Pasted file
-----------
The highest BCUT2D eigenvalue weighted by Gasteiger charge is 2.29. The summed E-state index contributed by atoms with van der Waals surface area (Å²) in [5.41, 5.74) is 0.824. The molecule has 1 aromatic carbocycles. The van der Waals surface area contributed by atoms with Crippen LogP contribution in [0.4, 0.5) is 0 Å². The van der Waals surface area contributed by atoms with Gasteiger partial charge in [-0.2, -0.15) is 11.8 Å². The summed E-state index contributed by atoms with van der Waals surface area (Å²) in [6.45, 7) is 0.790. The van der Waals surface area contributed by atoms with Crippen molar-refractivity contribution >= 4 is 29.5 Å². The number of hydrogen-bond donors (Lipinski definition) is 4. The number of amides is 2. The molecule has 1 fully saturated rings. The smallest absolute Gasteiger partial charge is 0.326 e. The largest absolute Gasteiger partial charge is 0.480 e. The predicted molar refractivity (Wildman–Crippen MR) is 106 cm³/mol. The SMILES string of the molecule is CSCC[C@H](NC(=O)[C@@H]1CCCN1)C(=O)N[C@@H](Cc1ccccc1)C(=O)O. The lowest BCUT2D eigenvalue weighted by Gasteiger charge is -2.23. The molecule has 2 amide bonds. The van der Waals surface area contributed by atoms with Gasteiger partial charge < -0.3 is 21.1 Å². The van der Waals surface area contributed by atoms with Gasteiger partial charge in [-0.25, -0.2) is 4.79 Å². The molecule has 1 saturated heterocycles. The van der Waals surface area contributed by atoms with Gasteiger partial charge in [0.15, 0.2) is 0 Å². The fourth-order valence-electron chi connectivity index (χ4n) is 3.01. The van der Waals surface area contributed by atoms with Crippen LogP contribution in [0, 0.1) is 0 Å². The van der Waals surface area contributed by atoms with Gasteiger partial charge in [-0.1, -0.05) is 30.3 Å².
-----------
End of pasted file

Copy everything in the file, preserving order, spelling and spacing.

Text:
The highest BCUT2D eigenvalue weighted by Gasteiger charge is 2.29. The summed E-state index contributed by atoms with van der Waals surface area (Å²) in [5.41, 5.74) is 0.824. The molecule has 1 aromatic carbocycles. The van der Waals surface area contributed by atoms with Crippen LogP contribution in [0.4, 0.5) is 0 Å². The van der Waals surface area contributed by atoms with Gasteiger partial charge in [-0.2, -0.15) is 11.8 Å². The summed E-state index contributed by atoms with van der Waals surface area (Å²) in [6.45, 7) is 0.790. The van der Waals surface area contributed by atoms with Crippen molar-refractivity contribution >= 4 is 29.5 Å². The number of hydrogen-bond donors (Lipinski definition) is 4. The number of amides is 2. The molecule has 1 fully saturated rings. The smallest absolute Gasteiger partial charge is 0.326 e. The largest absolute Gasteiger partial charge is 0.480 e. The predicted molar refractivity (Wildman–Crippen MR) is 106 cm³/mol. The SMILES string of the molecule is CSCC[C@H](NC(=O)[C@@H]1CCCN1)C(=O)N[C@@H](Cc1ccccc1)C(=O)O. The lowest BCUT2D eigenvalue weighted by Gasteiger charge is -2.23. The molecule has 2 amide bonds. The van der Waals surface area contributed by atoms with Gasteiger partial charge < -0.3 is 21.1 Å². The van der Waals surface area contributed by atoms with Gasteiger partial charge in [-0.25, -0.2) is 4.79 Å². The molecule has 1 saturated heterocycles. The van der Waals surface area contributed by atoms with Gasteiger partial charge in [0.15, 0.2) is 0 Å². The fourth-order valence-electron chi connectivity index (χ4n) is 3.01. The van der Waals surface area contributed by atoms with Crippen LogP contribution in [0, 0.1) is 0 Å². The van der Waals surface area contributed by atoms with Gasteiger partial charge in [-0.1, -0.05) is 30.3 Å².